So how can you avoid breeding a toxic company culture?
When addressing a toxic work culture, prevention is always better than cure. By taking steps to create a healthy, positive company culture from the outset by encouraging and reinforcing the right behaviours, you can avoid the problems associated with a toxic work environment further down the line. And if you’re already dealing with signs of a toxic workplace, thankfully, there are things you can do to turn it around. This might involve opening up channels of communication so that employees feel like they can voice their concerns or developing a clear set of company values that everyone can buy into.
Here are some key things to consider:
Work Towards a Common Vision
Many organisations may not be clear on what their vision is, let alone whether all employees are aware of and working towards it. A shared sense of purpose is crucial for creating a positive company culture, as it gives employees something to rally behind and helps create a sense of belonging. If your organisation has yet to develop a clear overall vision for the future, you can start with finding common ground in a vision for a company culture that everyone believes in and is committed to working towards.
No employee, leader or organisation wants to be part of a toxic work culture, so by agreeing on what a positive company culture looks like, you can start to take steps to create it. Getting together and unpacking the negative aspects of your current work environment can be a great starting point.
Encourage the Right Behaviours
One of the most important things you can do to prevent a toxic work culture from developing is to encourage and reinforce the behaviours that support a healthy workplace.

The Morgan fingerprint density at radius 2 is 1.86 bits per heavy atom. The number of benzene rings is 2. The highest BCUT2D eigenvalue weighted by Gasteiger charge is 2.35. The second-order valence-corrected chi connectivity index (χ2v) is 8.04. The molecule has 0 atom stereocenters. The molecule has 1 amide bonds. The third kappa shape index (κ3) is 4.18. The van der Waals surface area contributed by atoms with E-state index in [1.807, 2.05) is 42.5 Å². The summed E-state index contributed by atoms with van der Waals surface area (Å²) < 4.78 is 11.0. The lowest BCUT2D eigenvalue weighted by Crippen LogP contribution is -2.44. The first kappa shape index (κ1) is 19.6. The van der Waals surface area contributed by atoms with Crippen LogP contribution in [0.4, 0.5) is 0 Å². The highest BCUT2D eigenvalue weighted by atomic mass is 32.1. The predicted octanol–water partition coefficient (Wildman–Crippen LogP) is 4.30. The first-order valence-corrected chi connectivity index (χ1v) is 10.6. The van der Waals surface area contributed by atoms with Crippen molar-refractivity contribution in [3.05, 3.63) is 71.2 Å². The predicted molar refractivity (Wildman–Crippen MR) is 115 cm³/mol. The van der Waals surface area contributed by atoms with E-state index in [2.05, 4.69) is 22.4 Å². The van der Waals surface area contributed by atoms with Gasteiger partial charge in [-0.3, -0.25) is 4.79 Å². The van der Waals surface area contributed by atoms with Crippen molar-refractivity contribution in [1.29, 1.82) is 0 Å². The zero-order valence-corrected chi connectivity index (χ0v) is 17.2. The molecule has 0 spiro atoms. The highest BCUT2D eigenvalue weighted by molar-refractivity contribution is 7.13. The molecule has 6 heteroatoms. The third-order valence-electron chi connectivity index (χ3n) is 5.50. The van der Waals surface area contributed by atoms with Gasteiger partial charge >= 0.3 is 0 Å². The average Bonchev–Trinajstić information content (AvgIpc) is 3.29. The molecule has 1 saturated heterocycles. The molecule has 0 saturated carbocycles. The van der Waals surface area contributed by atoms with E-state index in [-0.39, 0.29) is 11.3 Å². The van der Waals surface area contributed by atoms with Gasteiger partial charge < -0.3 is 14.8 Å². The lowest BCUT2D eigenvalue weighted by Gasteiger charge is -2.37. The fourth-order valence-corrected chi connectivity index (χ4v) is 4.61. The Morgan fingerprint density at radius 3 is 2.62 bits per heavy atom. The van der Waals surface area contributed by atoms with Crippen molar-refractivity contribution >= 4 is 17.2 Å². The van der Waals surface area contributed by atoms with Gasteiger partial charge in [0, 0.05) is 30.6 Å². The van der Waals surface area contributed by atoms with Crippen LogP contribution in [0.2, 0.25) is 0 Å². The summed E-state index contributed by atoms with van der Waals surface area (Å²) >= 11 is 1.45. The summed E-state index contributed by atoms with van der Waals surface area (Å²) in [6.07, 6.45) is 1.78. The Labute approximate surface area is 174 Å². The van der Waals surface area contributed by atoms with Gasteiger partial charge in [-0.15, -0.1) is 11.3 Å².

This includes things like:
- Respecting boundaries and maintaining a healthy work-life balance
- Encouraging open communication
- Promoting a culture of feedback
- Fostering a spirit of collaboration
- Building trust
- Recognising and celebrating successes
Making sure that these behaviours are encouraged at all levels of the organisation, from the top down, will help to create a positive company culture that is resistant to the harmful effects of a toxic workplace.
Create an Inclusive Environment
An important part of creating a positive company culture is ensuring it is inclusive and welcoming to all employees. This means creating an environment where everyone feels like they can be themselves without fear of judgement or discrimination. It also means providing opportunities for everyone to progress and develop within the organisation, regardless of their background or identity.
Lead by Example
As a leader, it’s important to set the tone for the rest of the organisation and model the behaviours you want to see in your team. If you’re expecting employees to be collaborative, open and honest, you must be prepared to do the same. Creating a safe and supportive environment starts with you, so make sure you’re leading by example!
A toxic work culture is not something that can be fixed overnight. It takes time, effort, and a lot of hard work to change the behaviour of individuals within an organisation. However, it is possible to create a healthy and positive work environment by being aware of the warning signs and fostering positive values and behaviours. By following these steps, leaders can build a culture of respect, trust, and teamwork that will benefit both the organisation and its employees.
Have more questions about building a healthy work culture or need help fixing a toxic work environment? Get in touch to see how we can help you create a positive and productive workplace where everyone can thrive.